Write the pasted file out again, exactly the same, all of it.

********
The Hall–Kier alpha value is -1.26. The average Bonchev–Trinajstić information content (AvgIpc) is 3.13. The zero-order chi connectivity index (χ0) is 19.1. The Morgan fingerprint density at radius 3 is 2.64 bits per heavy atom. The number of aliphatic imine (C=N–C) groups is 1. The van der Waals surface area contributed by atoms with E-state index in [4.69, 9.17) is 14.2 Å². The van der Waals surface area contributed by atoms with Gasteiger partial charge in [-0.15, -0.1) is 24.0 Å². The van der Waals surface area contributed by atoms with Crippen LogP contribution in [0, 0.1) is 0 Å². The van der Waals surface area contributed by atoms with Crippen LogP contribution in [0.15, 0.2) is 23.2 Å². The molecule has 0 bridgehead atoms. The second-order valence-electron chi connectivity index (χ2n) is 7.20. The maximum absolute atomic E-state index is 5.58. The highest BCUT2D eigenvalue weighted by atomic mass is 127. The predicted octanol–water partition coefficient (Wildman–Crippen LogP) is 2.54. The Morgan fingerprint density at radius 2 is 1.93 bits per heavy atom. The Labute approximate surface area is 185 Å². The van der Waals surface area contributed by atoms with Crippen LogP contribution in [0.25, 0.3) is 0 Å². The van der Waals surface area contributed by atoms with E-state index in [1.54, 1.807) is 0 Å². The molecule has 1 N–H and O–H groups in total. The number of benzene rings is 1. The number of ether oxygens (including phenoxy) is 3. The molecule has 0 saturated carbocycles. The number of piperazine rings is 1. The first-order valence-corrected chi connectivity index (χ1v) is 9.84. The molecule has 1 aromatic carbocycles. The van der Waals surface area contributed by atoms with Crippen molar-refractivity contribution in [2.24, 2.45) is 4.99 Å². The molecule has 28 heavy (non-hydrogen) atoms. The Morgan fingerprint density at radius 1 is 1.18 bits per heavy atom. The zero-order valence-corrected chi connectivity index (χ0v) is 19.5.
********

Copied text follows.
The Hall–Kier alpha value is -1.26. The average Bonchev–Trinajstić information content (AvgIpc) is 3.13. The zero-order chi connectivity index (χ0) is 19.1. The Morgan fingerprint density at radius 3 is 2.64 bits per heavy atom. The number of aliphatic imine (C=N–C) groups is 1. The van der Waals surface area contributed by atoms with E-state index in [4.69, 9.17) is 14.2 Å². The van der Waals surface area contributed by atoms with Gasteiger partial charge in [-0.15, -0.1) is 24.0 Å². The van der Waals surface area contributed by atoms with Crippen LogP contribution in [0, 0.1) is 0 Å². The van der Waals surface area contributed by atoms with Crippen LogP contribution in [0.15, 0.2) is 23.2 Å². The molecule has 0 bridgehead atoms. The second-order valence-electron chi connectivity index (χ2n) is 7.20. The maximum absolute atomic E-state index is 5.58. The highest BCUT2D eigenvalue weighted by atomic mass is 127. The predicted octanol–water partition coefficient (Wildman–Crippen LogP) is 2.54. The Morgan fingerprint density at radius 2 is 1.93 bits per heavy atom. The Labute approximate surface area is 185 Å². The van der Waals surface area contributed by atoms with Crippen LogP contribution in [0.25, 0.3) is 0 Å². The van der Waals surface area contributed by atoms with E-state index in [1.54, 1.807) is 0 Å². The molecule has 1 N–H and O–H groups in total. The number of benzene rings is 1. The number of ether oxygens (including phenoxy) is 3. The molecule has 0 saturated carbocycles. The number of piperazine rings is 1. The first-order valence-corrected chi connectivity index (χ1v) is 9.84. The molecule has 1 aromatic carbocycles. The van der Waals surface area contributed by atoms with Crippen molar-refractivity contribution in [2.24, 2.45) is 4.99 Å². The molecule has 28 heavy (non-hydrogen) atoms. The Morgan fingerprint density at radius 1 is 1.18 bits per heavy atom. The zero-order valence-corrected chi connectivity index (χ0v) is 19.5.